When anyone trains like crazy to be "somewhat near" the top in athletic events with zero social or financial prestige, the word "compulsion" definitely comes to mind.
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Re: What track and field event demands the most/hardest trai

Postby Conor Dary » Sat Jan 26, 2013 11:51 am

kuha wrote:
Conor Dary wrote:
Marlow wrote:
MJR wrote:No group of athletes puts in more training time than 50km walkers.

Time-wise, yes. But when so many of the successful Nat'l Championships finishers are "older", the actual work-load cannot be what the other events require.


They are probably older because no one younger is doing it anymore.


Yes, indeed. There are all kinds of skills out there and all kinds of over-the-top compulsive people. At some point, our "qualitative" judgments become perfectly reasonable. How much training/effort does the world's best unicycle rider put in? How many years of training go into the skill set of the top 10 card trick experts in the world? How much training is required to be the 40th best cello player in the world? Etc.

When anyone trains like crazy to be "somewhat near" the top in athletic events with zero social or financial prestige, the word "compulsion" definitely comes to mind.


You just reminded me of this fascinating article about a great pickpocket.

    A few years ago, at a Las Vegas convention for magicians, Penn Jillette, of the act Penn and Teller, was introduced to a soft-spoken young man named Apollo Robbins, who has a reputation as a pickpocket of almost supernatural ability. Jillette, who ranks pickpockets, he says, “a few notches below hypnotists on the show-biz totem pole,” was holding court at a table of colleagues, and he asked Robbins for a demonstration, ready to be unimpressed. Robbins demurred, claiming that he felt uncomfortable working in front of other magicians. He pointed out that, since Jillette was wearing only shorts and a sports shirt, he wouldn’t have much to work with.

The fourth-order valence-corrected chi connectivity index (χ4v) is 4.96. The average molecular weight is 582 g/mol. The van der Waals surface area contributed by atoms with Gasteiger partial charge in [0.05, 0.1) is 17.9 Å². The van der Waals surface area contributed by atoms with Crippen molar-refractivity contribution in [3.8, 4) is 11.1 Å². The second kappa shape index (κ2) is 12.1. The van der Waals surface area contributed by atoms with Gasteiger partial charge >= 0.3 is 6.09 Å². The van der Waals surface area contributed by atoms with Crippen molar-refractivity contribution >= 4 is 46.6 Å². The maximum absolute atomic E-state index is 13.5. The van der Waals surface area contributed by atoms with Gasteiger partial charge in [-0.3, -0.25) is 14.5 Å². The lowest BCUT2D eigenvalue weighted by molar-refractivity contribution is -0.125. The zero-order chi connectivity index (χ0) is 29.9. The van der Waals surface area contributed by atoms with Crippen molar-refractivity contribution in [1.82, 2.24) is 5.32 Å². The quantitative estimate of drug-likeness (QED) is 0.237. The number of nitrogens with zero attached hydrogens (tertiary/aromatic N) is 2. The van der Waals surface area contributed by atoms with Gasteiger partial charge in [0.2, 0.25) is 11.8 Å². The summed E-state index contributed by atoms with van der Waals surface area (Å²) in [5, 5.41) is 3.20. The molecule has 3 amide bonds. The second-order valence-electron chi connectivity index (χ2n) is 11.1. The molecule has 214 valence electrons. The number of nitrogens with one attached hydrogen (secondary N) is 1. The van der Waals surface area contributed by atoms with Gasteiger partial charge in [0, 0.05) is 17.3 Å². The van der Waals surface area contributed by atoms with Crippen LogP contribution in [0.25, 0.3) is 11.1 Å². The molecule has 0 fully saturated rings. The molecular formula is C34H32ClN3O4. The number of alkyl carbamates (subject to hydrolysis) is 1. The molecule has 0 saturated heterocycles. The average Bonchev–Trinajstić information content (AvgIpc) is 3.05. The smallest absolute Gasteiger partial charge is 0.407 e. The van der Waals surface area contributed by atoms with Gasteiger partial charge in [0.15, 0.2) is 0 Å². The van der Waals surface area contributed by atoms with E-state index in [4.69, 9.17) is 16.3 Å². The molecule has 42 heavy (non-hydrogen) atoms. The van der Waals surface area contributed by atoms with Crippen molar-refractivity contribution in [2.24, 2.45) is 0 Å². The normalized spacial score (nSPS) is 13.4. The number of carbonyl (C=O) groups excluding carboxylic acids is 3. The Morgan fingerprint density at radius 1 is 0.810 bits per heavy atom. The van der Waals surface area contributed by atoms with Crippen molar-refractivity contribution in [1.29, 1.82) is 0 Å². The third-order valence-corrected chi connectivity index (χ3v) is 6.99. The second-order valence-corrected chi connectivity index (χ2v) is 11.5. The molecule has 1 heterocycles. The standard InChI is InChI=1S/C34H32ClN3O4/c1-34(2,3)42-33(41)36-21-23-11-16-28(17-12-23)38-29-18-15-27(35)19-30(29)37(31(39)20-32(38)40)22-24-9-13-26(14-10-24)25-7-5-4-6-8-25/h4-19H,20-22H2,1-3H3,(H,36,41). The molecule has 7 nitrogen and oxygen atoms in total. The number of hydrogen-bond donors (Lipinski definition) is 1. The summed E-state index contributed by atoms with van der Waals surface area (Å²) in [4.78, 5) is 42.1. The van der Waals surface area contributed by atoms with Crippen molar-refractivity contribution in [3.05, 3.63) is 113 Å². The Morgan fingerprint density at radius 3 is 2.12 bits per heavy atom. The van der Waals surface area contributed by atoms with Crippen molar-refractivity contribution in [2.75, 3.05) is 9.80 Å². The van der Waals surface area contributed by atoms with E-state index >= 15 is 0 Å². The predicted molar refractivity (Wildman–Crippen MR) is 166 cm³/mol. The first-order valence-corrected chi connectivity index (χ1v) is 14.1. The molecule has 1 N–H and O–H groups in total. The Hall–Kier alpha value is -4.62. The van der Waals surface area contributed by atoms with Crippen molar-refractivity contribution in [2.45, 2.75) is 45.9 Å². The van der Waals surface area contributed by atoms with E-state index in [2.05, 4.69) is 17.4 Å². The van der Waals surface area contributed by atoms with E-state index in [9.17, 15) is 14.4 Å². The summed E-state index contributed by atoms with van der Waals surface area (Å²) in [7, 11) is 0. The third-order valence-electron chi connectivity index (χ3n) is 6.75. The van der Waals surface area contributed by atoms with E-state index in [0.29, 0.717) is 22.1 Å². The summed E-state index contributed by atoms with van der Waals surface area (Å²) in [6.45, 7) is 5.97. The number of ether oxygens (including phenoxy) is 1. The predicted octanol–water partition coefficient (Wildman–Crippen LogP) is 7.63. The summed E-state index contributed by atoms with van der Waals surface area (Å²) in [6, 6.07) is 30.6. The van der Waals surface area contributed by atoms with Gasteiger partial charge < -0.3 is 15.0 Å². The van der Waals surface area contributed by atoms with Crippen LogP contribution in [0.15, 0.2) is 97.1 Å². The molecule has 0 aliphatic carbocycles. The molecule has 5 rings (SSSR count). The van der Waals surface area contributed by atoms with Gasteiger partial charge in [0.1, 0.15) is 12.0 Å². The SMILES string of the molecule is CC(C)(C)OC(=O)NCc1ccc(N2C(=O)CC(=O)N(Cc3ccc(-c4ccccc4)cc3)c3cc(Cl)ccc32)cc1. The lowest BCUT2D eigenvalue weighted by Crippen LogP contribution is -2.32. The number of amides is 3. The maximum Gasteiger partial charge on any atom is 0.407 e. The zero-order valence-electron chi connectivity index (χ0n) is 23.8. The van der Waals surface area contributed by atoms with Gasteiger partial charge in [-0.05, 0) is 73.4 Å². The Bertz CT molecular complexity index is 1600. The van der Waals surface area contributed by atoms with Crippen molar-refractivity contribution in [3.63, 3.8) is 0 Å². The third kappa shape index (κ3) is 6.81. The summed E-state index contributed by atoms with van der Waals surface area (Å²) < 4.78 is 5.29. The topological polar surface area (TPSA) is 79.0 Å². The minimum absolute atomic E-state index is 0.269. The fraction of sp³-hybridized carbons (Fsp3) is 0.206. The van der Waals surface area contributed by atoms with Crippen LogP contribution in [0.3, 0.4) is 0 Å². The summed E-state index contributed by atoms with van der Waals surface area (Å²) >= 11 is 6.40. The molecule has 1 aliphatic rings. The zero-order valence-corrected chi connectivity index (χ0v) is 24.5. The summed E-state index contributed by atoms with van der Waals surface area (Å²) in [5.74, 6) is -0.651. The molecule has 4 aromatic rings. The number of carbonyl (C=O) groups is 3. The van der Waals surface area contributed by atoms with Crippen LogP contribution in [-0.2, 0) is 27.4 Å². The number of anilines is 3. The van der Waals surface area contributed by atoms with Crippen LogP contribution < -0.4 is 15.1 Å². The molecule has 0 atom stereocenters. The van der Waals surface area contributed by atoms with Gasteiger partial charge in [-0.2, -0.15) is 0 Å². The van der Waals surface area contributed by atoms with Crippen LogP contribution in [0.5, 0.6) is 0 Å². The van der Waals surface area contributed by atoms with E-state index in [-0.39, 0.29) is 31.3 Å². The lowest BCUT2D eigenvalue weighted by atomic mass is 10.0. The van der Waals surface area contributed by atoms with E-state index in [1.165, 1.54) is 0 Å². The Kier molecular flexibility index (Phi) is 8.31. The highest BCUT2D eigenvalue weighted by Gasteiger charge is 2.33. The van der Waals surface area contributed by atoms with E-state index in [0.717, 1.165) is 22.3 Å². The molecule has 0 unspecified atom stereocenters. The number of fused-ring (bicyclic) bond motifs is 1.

“Come on,” Jillette said. “Steal something from me.”

    Again, Robbins begged off, but he offered to do a trick instead. He instructed Jillette to place a ring that he was wearing on a piece of paper and trace its outline with a pen. By now, a small crowd had gathered. Jillette removed his ring, put it down on the paper, unclipped a pen from his shirt, and leaned forward, preparing to draw. After a moment, he froze and looked up. His face was pale.

    “Fuck. You,” he said, and slumped into a chair.

    Robbins held up a thin, cylindrical object: the cartridge from Jillette’s pen.

http://www.newyorker.com/reporting/2013 ... fact_green
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Re: What track and field event demands the most/hardest trai

Postby kuha » Sat Jan 26, 2013 12:06 pm

That comment was based, in part, on that great chapter in Nate Silver's recent book--he described the endless, nearly-every-waking-hour practice that some of these guys do.
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Re: What track and field event demands the most/hardest trai

Postby Conor Dary » Sat Jan 26, 2013 12:15 pm

kuha wrote:That comment was based, in part, on that great chapter in Nate Silver's recent book--he described the endless, nearly-every-waking-hour practice that some of these guys do.


I know. That is also what this guy goes through every day.
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Re: What track and field event demands the most/hardest trai

Postby Tuariki » Sun Jan 27, 2013 2:30 am

spammer wrote:I think that most people would be of the opinion that it does not require as much or as physically rigorous training to be a top ten in the world pole vaulter as it does top ten in the world marathoner.

That may well be the belief of many long distance runners. IMO the statement is a nonsense. The pole vault (in which I managed 13 feet or so a couple of times when I was goofing off when Wazzu Coach John Chaplin wasn't watching) is an event that IMO puts a hell of a lot more strain on the body during the couple of seconds of the plant and take off than does distance running. The same goes for the triple jump when hopping 6 plus metres on to one leg and driving in to a very solid surface so to hop 5 plus metres. The physical shock forces on the body in those 2 seconds for the pole vaulter or the triple jumper IMO far exceed the shock forces on the body when running a marathon.